With extra pressure in the tyre, a turning input from the steering will get to the road surface with more sensitivity as well. Things happen quicker and more predictably if the tyre is pumped up “hard”. The tyre distorts less in a sideways direction under extreme cornering forces too – sporting drivers say that the car “handles”. That’s something to notice – the steering response (ability to change direction quickly, as in negotiating a course of witches hats) gets better as tyre pressure increases.

High performance and premium quality tyres have complex bead and lower sidewall structures and low profiles, so that the message can get to the road quicker WITHOUT the necessity to run high pressures. A tyre with extra pressure can give a bone shaking ride, and transmit a lot of thumps and bumps from concrete road joins and the like to the cabin – not exactly ideal for the driver. There are more components in premium tyres to accomplish this feat, which is why they cost more.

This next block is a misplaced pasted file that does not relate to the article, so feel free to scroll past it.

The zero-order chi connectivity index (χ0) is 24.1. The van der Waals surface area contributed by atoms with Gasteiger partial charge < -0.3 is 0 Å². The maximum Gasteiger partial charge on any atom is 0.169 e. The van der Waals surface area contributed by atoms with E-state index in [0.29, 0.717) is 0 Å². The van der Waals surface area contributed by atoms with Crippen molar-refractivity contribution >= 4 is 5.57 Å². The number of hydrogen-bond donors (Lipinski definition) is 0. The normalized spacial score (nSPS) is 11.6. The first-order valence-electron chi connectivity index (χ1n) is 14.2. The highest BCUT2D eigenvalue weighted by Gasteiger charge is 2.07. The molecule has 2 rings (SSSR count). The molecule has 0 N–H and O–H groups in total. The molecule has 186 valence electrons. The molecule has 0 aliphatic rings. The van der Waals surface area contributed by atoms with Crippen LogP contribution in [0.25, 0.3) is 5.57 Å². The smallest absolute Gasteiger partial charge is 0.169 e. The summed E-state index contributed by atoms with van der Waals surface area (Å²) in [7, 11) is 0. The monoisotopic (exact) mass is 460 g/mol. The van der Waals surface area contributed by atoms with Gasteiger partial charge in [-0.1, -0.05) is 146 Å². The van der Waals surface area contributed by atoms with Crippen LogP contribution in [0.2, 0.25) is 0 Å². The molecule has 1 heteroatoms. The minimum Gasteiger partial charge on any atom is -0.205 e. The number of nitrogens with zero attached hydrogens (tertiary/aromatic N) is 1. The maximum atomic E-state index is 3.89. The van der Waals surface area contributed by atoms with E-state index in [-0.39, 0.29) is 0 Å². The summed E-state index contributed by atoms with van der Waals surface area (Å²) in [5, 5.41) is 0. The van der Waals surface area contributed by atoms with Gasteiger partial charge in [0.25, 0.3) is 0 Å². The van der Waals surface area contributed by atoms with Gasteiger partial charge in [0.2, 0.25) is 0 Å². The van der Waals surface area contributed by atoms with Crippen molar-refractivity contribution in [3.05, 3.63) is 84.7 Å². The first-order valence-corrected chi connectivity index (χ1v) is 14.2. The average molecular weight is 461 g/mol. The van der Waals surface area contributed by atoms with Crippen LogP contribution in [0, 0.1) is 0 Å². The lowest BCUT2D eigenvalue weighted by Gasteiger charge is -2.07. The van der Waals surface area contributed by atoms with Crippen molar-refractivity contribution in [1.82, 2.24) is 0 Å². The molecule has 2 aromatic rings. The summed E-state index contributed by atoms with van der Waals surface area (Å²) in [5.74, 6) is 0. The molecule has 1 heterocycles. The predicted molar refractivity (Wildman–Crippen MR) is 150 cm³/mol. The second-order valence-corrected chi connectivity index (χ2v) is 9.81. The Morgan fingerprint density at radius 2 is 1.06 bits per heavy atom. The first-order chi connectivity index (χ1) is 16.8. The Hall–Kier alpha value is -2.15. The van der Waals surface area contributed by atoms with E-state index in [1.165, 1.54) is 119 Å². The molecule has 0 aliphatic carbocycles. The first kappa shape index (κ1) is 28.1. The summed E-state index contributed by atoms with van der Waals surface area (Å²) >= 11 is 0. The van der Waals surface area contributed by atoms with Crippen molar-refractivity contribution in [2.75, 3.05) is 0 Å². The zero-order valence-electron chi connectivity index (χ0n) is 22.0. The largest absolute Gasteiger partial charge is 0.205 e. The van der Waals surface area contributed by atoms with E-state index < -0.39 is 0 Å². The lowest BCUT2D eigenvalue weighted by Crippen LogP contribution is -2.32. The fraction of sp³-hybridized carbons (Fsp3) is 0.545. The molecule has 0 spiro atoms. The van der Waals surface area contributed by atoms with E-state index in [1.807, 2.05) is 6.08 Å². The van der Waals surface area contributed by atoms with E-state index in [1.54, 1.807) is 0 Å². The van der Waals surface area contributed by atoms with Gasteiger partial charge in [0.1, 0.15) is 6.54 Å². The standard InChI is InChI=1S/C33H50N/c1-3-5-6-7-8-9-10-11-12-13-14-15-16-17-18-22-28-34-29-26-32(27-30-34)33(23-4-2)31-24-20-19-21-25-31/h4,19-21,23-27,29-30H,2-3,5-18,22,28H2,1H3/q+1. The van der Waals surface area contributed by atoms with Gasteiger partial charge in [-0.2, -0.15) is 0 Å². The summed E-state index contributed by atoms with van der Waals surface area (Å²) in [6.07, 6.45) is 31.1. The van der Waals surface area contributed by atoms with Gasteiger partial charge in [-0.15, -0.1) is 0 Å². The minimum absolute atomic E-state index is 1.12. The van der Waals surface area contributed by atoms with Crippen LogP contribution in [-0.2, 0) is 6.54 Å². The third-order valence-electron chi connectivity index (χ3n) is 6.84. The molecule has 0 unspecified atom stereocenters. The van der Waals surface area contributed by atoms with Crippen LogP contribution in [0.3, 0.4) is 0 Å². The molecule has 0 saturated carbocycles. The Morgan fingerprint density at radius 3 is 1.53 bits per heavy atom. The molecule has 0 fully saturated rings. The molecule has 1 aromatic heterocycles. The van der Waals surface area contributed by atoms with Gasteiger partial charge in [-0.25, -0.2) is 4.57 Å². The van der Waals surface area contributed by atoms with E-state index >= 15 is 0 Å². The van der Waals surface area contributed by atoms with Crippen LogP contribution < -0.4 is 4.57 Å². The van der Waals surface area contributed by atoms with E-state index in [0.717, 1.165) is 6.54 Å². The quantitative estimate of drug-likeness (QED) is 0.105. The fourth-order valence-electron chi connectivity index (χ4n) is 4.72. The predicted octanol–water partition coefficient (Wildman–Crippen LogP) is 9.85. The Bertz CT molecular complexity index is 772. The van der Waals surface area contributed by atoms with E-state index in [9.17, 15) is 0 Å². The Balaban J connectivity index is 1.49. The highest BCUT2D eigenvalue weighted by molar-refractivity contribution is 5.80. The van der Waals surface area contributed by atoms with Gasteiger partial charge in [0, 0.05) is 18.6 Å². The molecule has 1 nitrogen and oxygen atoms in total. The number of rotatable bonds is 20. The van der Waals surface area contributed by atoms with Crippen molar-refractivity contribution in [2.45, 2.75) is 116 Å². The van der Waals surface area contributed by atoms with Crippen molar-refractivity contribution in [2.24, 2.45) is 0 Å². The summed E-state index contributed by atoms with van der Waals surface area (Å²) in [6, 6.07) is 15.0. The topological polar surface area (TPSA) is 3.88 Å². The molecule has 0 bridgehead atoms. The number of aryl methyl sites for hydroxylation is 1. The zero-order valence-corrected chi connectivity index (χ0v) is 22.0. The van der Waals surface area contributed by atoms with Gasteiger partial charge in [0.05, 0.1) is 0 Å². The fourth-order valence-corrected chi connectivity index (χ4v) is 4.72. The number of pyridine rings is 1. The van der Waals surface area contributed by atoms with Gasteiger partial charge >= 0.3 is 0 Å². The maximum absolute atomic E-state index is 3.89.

Next on the CarbonBlack blog, we use our newfound knowledge of tyre pressures in some detective work.


February 26, 2008 at 1:06 am 2 comments

U.S. places import duties on Chinese Tyres

Reuters reports that the U.S. has placed large import duties on several brands of off-road tyres manufactured in China.

In an effort to protect domestic tyre manufacturers, on Wednesday the US Commerce Department placed preliminary tariffs of up to 210 percent on millions of Chinese-made off-road tyres. They argue that the tyres are being ‘dumped’ on the American market, i.e. sold for unfairly low prices.

The final duties will not go into effect until the U.S. International Trade Commission determines whether producers in the U.S. have been harmed or threatened with harm, which will probably not be until August. The off-road tyres may join more than 60 other Chinese products with anti-dumping restrictions.

Full article can be found here